CVS Health said it will close 22 “underperforming” drugstores early next year along with the 46 stores that were shuttered in 2019, the firm said on Wednesday in a regulatory filing.
The upcoming “planned closure of 22 underperforming retail pharmacy stores” has cost CVS approximately $96 million as a “store rationalization charges,” according to its earnings report for the third quarter, reported USA Today.
“We believe these decisions will generate enhanced longer-term performance,” CVS Chief Financial Officer Eva Boratto said on Wednesday. “Our real estate footprint remained very productive, and we will look for opportunities to further improve the performance in our portfolio.”
According to CNBC, the chain shuttered 46 stores earlier this year.
CVS has about 9,900 stores around the United States, meaning that the latest round of cuts represents fewer than 1 percent.
Earlier this year, Walgreens pharmacy story chain said it would close about 200 stores.
In 2019, there have already been 48 percent more store closings announced than in 2018, research firm Coresight Research has said.
Meanwhile, Sears is slated to close at least 122 Sears and Kmart stores by January 2020 across the United States. Business Insider compiled a list of the stores that are closing, saying the report was compiled based on company filings and statements to local media outlets.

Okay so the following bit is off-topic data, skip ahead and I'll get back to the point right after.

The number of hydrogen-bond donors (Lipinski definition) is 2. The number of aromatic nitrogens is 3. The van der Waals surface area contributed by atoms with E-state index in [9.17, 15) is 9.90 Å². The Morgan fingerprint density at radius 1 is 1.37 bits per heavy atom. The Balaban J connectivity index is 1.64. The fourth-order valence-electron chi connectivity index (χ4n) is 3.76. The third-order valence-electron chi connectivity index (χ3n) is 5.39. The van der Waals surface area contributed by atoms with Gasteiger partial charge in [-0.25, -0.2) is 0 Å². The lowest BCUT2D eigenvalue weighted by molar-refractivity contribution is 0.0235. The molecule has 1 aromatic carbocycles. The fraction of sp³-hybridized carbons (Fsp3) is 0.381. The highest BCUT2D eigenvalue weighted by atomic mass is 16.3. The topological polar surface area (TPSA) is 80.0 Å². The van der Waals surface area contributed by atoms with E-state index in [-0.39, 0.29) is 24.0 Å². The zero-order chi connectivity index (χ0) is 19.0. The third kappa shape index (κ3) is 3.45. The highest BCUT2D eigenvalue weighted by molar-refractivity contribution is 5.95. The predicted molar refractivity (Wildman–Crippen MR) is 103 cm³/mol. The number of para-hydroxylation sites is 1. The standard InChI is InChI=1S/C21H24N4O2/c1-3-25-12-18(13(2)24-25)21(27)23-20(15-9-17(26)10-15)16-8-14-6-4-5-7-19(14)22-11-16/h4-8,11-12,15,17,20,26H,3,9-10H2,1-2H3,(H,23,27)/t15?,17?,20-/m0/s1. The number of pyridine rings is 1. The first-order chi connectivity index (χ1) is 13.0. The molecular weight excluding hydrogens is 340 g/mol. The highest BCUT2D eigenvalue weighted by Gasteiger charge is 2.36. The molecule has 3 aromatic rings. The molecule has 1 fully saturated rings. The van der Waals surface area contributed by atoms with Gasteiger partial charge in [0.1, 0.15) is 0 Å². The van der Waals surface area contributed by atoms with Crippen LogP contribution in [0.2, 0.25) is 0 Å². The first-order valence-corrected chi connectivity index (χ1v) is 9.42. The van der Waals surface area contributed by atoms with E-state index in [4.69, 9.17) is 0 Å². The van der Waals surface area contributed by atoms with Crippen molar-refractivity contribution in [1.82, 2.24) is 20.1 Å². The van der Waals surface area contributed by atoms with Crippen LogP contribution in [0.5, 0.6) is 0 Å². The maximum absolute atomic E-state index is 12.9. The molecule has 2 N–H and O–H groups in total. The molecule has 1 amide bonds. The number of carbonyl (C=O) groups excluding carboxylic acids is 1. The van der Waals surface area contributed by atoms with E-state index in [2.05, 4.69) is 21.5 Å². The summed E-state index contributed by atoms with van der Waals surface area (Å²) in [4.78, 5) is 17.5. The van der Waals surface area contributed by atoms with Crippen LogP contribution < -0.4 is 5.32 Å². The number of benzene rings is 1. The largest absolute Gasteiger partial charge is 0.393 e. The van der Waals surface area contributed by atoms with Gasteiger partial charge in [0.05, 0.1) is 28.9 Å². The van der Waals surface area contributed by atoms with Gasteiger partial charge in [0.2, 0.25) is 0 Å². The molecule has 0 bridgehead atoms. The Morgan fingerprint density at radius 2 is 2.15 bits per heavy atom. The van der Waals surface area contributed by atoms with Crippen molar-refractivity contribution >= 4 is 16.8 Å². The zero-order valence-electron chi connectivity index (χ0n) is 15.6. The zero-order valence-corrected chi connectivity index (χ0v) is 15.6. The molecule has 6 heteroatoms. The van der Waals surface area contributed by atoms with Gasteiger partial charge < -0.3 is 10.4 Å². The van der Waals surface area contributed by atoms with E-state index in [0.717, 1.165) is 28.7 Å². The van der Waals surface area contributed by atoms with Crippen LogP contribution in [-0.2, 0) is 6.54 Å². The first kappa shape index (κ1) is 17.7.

The news outlet said that employees at several stores confirmed the closings.
Following the latest round of closures, there could be fewer than 300 Kmart and Sears locations around the country.
The Wall Street Journal also reported that about a fourth of the 425 Sears and Kmart stores that were brought out of bankruptcy by financier Edward Lampert have closed or are set to close. The Journal cited sources close to the situation.
Several U.S. retailers have filed for bankruptcy over the past two years, including Forever 21 and Toys ‘R’ Us.
The fast-fashion retailer filed late on Sunday to restructure its business and requested approval to close up to 178 U.S. stores. Forever 21 listed both assets and liabilities in the range of $1 billion to $10 billion, according to the court filing.
Payless ShoeSource, Inc.
The U.S. discount retailer in February filed for Chapter 11 bankruptcy protection for the second time, along with its North American subsidiaries. The retailer had said it would close about 2,500 stores in North America and wind down its e-commerce operations.
Toys ‘R’ Us
The toy retailer filed for Chapter 11 in September, hoping to restructure some $5 billion in debt, much of which stemmed from a $6.6 billion leveraged buyout by private equity firms in 2005. It liquidated in 2018, a blow to hundreds of toy makers that sold products to the chain, including Barbie maker Mattel Inc and rival Hasbro Inc.
The U.S. electronics chain filed for bankruptcy in March for the second time in a little over two years, faced with a challenging retail environment and an unsatisfying partnership with wireless provider Sprint Corp.
In September, the pharmacy and discount retailer said it filed for Chapter 11, months after the company began shuttering hundreds of unprofitable stores in the United States.
Gymboree Group, Inc.
The children’s clothing retailer filed for bankruptcy protection in January, the second in almost two years, and said it would close more than 800 Gymboree and Crazy 8 stores.
H. H. Gregg, Inc.
The appliances and electronics retailer and its Gregg Appliances Inc unit filed for bankruptcy protection in March, as they continue struggling with declining sales for about the past four years.
Reuters contributed to this report.